While Dr Seuss’s best-loved characters — the Cat in the Hat, Horton the elephant, the Grinch — have earned their place in the canon, what we should be concerned about is the question of diversity in children’s literature.
We know from numerous studies that white children dominate children’s books, with talking animals and trains outnumbering the representations of First Nations, Asian, African and other minority groups.
No quick fixes
Although never perfect, other beloved children’s literature series have sought solutions to similar dilemmas.
Enid Blyton’s stories have been continuously revised since the 1990s. Noddy is now carjacked by goblins, and, in the Faraway Tree series, Dame Snap replaces Dame Slap, with Fanny and Dick getting a makeover as Frannie and Rick.
More recently, Richard Scarry’s books were updated to depict Daddies cooking and Mummies going to work, while the latest film adaptation of The Witches cast actor of colour Jahzir Bruno as the boy protagonist.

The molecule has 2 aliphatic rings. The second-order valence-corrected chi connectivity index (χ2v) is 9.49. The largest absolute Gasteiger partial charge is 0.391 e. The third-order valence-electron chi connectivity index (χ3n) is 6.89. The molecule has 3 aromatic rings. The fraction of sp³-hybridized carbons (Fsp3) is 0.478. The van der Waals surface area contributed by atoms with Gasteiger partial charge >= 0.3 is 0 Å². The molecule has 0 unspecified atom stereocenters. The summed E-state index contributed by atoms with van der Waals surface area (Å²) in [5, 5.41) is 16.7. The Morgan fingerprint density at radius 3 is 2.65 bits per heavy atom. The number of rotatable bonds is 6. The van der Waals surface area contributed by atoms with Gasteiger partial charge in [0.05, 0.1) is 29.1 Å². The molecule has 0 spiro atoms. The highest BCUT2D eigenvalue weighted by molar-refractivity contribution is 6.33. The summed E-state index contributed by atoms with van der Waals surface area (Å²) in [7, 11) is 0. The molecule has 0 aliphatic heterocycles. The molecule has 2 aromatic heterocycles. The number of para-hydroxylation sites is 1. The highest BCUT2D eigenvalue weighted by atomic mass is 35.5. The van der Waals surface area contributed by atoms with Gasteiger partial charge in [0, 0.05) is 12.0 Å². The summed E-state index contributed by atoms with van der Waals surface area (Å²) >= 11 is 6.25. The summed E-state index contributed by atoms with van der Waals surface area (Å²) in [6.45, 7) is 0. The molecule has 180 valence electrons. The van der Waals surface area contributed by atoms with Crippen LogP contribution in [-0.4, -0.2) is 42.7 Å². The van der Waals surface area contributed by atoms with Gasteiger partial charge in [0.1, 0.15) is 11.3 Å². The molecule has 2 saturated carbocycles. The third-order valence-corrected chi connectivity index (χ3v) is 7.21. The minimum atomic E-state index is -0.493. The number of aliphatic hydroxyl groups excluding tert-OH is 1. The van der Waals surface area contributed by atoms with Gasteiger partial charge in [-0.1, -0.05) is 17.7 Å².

On one level, the decision to discontinue half a dozen Dr Seuss books because “they are hurtful and wrong” seems a simple gesture (and one with relatively small financial impact). Racism permeates the Dr Seuss catalogue, including The Cat in the Hat’s origins in blackface minstrel performances. Like Dr Seuss’s Yertle, it’s turtles all the way down.
Instead, finding meaningful ways to contextualise these historical aspects for young readers today might be a better focus, rather than withholding a few and letting more prominent titles slide by.
Kids and teens, like adults, need to see themselves in the books they read, and young white readers need to see other cultural groups as something more than illegal, or violent, or criminal.
As chidren’s literature expert Perry Nodelman notes: “Stories structure us as beings in the world”. In the same week a Lowy study found one in five Chinese Australians have been threatened or attacked, it could not be more important to invest in an inclusive future for our kids.
Kate Cantrell is a Lecturer in Writing, Editing, and Publishing, University of Southern Queensland.
Sharon Bickle is a Lecturer in English Literature, QLD rep for Australian Women’s and Gender Studies Association, University of Southern Queensland.
This article first appeared on The Conversation.